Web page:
May 4, 2012 in Sports

Mead boys win fifth straight track title

By The Spokesman-Review
 
Colin Mulvany photoBuy this photo

Mead’s Austin Stone hands off to Gunnar Kayser in the final leg of the 400-meter relay. Host Mead won the race.
(Full-size photo)

In his words, Wes Bailey said he was flat Thursday afternoon.

It had nothing to do with the weather, which had to be maddening for any spring sports athletes let alone those in track and field.

Even an underwhelming Bailey is better than no Bailey. Just ask the Mead boys team.

Bailey won the three sprints – the 100 meters (10.95 seconds), 200 (22.26) and 400 (49.72) – and ran a leg on the winning 400 relay (42.78) as the Panthers collected a fifth straight Greater Spokane League championship and 29th overall since the league formed in 1976-77.

Mead coach John Mires understood why Bailey felt flat. Mires sensed early in the week that his team was feeling the effects of high-powered invitationals on three successive weekends and the intensity of dual meets.

Mead, Lewis and Clark and Ferris all entered the final dual meet at Mead with 6-0 records. Mead (9-0) had no difficulty topping Ferris 87-58, Lewis and Clark 83-61 and North Central 118-27. LC (8-1) topped Ferris 86-59 and NC (98-41) and Ferris (7-2) handled NC (3-6) 104-40.

“I wasn’t really my best today,” Bailey said. “(Running) this week kind of drained me. I wasn’t here all this week – not mentally here. I wish I could have done better but I was flat.”

Mires had Bailey run in the 100, 400 relay and 400 – three of the meet’s earlier races – so he could get the Panthers a fast start in team points. To that end, Bailey was more than up to the task. He teamed with Evan Maack, Austin Stone and Gunnar Kayser in the 400 relay, and Kayser, the anchor, had to hold off LC’s Brennan Schon at the tape.

“I can speak for all our seniors this fourth one (title) means more than the other three because it’s our senior year and we wanted to end knowing that our class wasn’t beaten in track,” Bailey said.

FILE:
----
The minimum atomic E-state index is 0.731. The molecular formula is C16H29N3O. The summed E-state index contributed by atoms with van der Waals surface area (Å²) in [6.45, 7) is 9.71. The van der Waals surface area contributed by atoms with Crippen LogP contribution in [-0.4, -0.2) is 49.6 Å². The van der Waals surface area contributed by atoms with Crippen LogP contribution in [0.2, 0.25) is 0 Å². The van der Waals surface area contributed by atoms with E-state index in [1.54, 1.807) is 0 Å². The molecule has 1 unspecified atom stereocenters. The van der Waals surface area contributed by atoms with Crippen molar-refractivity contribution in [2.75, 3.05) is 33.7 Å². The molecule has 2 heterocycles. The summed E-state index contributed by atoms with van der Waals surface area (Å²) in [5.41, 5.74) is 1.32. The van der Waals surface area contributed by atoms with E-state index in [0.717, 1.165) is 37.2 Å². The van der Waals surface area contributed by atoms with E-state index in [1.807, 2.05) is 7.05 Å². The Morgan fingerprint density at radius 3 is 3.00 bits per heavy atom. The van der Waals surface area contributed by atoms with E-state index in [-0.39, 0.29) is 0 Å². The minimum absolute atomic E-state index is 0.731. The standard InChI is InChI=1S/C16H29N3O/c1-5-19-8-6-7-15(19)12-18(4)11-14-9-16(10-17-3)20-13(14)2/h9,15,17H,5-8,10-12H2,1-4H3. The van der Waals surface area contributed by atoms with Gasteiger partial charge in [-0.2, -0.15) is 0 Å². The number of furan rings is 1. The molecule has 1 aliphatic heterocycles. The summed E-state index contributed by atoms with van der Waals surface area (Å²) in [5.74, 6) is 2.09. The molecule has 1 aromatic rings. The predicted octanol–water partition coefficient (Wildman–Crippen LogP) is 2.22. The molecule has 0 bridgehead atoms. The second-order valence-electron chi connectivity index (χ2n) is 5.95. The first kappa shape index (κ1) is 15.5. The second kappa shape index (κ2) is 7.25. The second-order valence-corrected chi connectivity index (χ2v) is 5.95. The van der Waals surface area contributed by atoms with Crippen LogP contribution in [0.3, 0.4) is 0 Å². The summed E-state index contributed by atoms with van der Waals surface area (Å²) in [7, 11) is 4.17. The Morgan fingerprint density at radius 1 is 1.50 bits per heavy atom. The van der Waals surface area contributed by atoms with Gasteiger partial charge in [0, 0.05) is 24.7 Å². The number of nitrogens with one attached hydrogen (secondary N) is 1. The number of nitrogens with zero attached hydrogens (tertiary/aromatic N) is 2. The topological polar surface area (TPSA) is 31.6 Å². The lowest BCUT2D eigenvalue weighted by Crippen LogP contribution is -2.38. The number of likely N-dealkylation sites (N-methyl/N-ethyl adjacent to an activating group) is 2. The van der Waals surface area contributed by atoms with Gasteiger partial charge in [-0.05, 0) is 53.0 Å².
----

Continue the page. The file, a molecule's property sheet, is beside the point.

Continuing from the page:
Andrew Gardner felt under the weather, fighting off a cough and a headache he had had for three days.

But he doubled admirably in the 1,600 (4:17.65) and 3,200 (9:27.43).

“I wasn’t sure if I was going to be ready today,” Gardner said. “But three teams came into the meet undefeated and I didn’t have a choice to sit out. I just showed up and decided to give 100 percent and see what happens. I scored the points that we needed. As much as we want state, the GSL championship is a big deal for us. If we didn’t win people would think that Mead’s down a little bit. We had an all-around great achievement today.”

Mires passed the praise around.

“They get harder and harder every year,” Mires said of the league titles. “When the target is on your back it makes everybody own up and get better and better all the time. More so than winning is how much I love the seniors. The credit goes to the guys who have been fighting for us for four years.”

Other key contributors for Mead were: Daniel Schofield in the 800 (1:57.76), Sam Hilmes in the javelin (188-7) and Blasé Neumann in the pole vault (14-0).


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